Windows on the second and third floors are framed with monumental brick pilasters and triple rowlock arch surrounds with ornamental terra cotta and brick keystones, which have been retained during the renovation. The project team also preserved original decorative insets of dogtooth courses framed with rowlock brick borders that provide visual interest between the third-floor windows. A projected brick frieze runs below the roofline. The façade is capped with a terra cotta band and open brickwork cornice.
Prior to the conversion into the school, the buildings had been occupied by a variety of commercial and manufacturing uses, including most recently a billiards café and laundromat on the street level, and a church and dance hall on the upper floors.
It was essential for the new plan to include a high school regulation size basketball court, dance studio and weight room to address the athletics component of the curriculum as well as comfortable classrooms for academics. MDA has completely redesigned the buildings to meet these requirements.
Utilizing the features of the existing façade, the school’s street level main entrance is now located at the center of the combined and unified structure, within an existing terra cotta surround. A new stairway and elevator provide vertical access to the other floors. Offices and five classrooms are located on the street level, and the layout has been configured to accommodate the retail component occupying the northeast corner. A large dance and yoga studio, a weight room, and a cafeteria occupy a majority of the cellar, which also houses a staff lounge, nurse’s office, and support spaces.
Creating the basketball court required major renovation and structural redevelopment work. The court was built on the second floor in the northern portion of the building. In order to obtain enough floor space for the court, the demising wall between the central and north buildings was removed and a new partition wall was built to divide the court from the remainder of both floors. The third floor above the court has also been removed to provide the required 25-foot vertical clearance. KPFF designed wide span steel trusses above the court to carry the load of the new fourth floor and roof above.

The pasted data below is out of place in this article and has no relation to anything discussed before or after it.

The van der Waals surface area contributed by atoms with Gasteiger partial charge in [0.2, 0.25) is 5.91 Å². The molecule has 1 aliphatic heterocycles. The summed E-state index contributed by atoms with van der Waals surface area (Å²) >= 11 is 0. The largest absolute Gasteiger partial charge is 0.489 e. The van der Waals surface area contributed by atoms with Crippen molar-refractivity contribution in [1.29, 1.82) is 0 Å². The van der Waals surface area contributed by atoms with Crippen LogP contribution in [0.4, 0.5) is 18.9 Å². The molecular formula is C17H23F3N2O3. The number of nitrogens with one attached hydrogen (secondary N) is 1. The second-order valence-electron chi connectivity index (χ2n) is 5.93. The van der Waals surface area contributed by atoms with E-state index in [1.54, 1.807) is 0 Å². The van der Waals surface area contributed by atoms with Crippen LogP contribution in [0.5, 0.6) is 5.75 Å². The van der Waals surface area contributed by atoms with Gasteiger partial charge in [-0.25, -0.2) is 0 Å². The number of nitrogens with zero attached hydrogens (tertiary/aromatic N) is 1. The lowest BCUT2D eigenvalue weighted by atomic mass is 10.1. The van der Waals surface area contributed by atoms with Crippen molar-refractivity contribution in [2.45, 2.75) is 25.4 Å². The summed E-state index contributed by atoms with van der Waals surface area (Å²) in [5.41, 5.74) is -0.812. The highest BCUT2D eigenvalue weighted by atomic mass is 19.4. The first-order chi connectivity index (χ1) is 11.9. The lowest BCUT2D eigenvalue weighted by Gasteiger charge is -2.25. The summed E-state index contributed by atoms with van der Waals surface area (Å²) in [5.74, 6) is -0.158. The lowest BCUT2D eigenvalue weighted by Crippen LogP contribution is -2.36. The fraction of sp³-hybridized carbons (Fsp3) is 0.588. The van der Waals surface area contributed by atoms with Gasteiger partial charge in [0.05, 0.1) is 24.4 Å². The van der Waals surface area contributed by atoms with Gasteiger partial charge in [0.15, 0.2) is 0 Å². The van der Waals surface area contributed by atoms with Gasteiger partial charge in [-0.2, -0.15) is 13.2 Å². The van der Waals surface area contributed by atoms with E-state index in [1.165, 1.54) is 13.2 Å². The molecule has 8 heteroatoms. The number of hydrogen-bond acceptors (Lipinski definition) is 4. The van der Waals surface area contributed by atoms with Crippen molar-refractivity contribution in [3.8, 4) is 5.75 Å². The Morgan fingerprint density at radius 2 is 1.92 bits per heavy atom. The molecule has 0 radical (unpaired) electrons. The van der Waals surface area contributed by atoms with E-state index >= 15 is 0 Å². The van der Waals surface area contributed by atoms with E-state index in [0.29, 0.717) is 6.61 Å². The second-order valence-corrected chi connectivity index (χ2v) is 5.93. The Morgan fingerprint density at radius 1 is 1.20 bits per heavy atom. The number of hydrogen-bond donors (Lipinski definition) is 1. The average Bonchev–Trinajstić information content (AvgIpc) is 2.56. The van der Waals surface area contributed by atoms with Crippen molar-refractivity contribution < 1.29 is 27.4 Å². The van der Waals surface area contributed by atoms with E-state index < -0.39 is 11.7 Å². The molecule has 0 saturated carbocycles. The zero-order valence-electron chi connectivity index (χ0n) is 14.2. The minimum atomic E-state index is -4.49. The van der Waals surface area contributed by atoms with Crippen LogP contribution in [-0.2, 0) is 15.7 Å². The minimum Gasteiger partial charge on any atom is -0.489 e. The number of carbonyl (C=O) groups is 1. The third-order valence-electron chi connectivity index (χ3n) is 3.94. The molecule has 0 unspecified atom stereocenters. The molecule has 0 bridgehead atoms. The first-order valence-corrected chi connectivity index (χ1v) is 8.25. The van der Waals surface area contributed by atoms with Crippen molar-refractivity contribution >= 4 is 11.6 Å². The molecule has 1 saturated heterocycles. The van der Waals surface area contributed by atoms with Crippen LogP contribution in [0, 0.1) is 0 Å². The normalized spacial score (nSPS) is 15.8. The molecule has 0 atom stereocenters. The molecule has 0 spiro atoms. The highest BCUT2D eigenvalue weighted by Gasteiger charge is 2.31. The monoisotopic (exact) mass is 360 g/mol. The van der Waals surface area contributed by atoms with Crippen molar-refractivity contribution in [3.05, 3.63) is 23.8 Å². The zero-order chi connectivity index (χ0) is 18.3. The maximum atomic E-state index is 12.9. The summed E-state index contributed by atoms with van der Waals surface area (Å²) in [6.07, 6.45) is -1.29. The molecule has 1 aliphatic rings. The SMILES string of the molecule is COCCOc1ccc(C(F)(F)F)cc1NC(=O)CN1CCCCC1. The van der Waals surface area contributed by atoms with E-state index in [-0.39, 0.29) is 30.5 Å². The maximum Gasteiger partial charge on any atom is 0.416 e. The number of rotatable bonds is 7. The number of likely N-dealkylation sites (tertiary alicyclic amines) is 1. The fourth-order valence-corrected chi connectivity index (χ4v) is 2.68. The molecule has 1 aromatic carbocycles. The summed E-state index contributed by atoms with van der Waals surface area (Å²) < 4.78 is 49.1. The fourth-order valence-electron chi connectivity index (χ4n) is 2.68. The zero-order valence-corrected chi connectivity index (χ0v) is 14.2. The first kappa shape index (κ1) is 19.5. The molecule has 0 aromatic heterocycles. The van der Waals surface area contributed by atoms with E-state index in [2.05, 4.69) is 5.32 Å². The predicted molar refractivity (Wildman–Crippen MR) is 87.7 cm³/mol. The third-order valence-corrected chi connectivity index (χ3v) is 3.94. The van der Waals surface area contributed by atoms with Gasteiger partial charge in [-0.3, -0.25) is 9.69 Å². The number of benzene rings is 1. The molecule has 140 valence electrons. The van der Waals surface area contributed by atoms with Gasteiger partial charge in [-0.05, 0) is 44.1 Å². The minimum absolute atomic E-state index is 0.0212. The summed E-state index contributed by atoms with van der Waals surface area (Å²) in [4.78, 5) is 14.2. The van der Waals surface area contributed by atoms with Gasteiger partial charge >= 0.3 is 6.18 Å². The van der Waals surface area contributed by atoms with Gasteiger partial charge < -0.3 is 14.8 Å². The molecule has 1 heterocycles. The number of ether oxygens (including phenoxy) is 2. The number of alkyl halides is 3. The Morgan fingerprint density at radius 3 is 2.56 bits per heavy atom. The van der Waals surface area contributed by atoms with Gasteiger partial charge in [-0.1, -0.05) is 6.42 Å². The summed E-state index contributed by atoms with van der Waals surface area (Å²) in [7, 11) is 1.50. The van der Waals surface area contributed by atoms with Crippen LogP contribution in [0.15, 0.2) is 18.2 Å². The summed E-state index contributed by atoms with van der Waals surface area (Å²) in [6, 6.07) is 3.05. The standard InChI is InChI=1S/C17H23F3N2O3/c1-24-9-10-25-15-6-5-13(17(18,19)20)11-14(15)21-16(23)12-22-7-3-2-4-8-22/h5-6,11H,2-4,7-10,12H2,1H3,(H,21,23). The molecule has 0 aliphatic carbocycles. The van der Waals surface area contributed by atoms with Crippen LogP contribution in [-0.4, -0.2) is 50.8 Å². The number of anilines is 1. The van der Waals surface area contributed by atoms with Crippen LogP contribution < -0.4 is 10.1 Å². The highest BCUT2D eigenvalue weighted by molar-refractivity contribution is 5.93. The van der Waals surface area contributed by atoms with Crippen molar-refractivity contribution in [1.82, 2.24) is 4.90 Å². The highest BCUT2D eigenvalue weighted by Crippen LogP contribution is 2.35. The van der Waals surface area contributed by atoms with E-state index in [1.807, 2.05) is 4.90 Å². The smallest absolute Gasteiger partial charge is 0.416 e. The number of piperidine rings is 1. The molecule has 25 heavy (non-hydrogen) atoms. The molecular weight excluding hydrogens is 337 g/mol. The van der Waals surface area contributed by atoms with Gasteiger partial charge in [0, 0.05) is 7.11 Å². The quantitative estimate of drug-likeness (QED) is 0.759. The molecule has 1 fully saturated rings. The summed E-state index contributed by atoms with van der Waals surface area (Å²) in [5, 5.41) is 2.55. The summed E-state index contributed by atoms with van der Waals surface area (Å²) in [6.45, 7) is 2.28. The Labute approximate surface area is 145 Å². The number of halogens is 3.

“Development of the new layout proved to be the project’s main design challenge,” said MDA project manager Mark Vella. “Through redesigning the space surrounding the basketball court and by adding a fourth floor, we have successfully met the athletic and academic needs of Urban Dove’s program.”
The remainders of the second and third floors house a total of five classrooms and several offices. Vision panels in the third-floor corridor provide a view into the court below. A new fourth floor addition features five additional classrooms, offices, and bullpens. The addition was constructed with light gauge framing and clad with EIFS (external insulation finishing system).
“The front façade has been modified to present a unified design. Portions of the existing parapet wall have been removed to permit integration of the new fourth floor façade, and the remainder of the exposed brick has been repaired and repointed,” said Vella. The southern, visually compromised portion of the façade has been replaced with a new brick veneer to match the existing adjacent areas. New aluminum frame windows have been installed throughout the building, and three new monumental window units have been installed within the existing masonry arches to provide light into the basketball court. Roofing is an EPDM (ethylene propylene diene terpolymer) membrane.
The basketball court features a hardwood floor installed over sleepers and shock absorbers to provide player comfort and sports performance properties. Lights are high efficiency LED fixtures.
In addition to serving students and faculty, the building has also become an asset to the community, as Urban Dove has made the basketball court available for community use outside of school hours. In addition, the renovated front façade will create a focal point that will enliven this portion of Prospect Ave.
Source: New York Real Estate Journal (NYREJ) / Photo Credit: Ola Wilk/Wilk Marketing Communication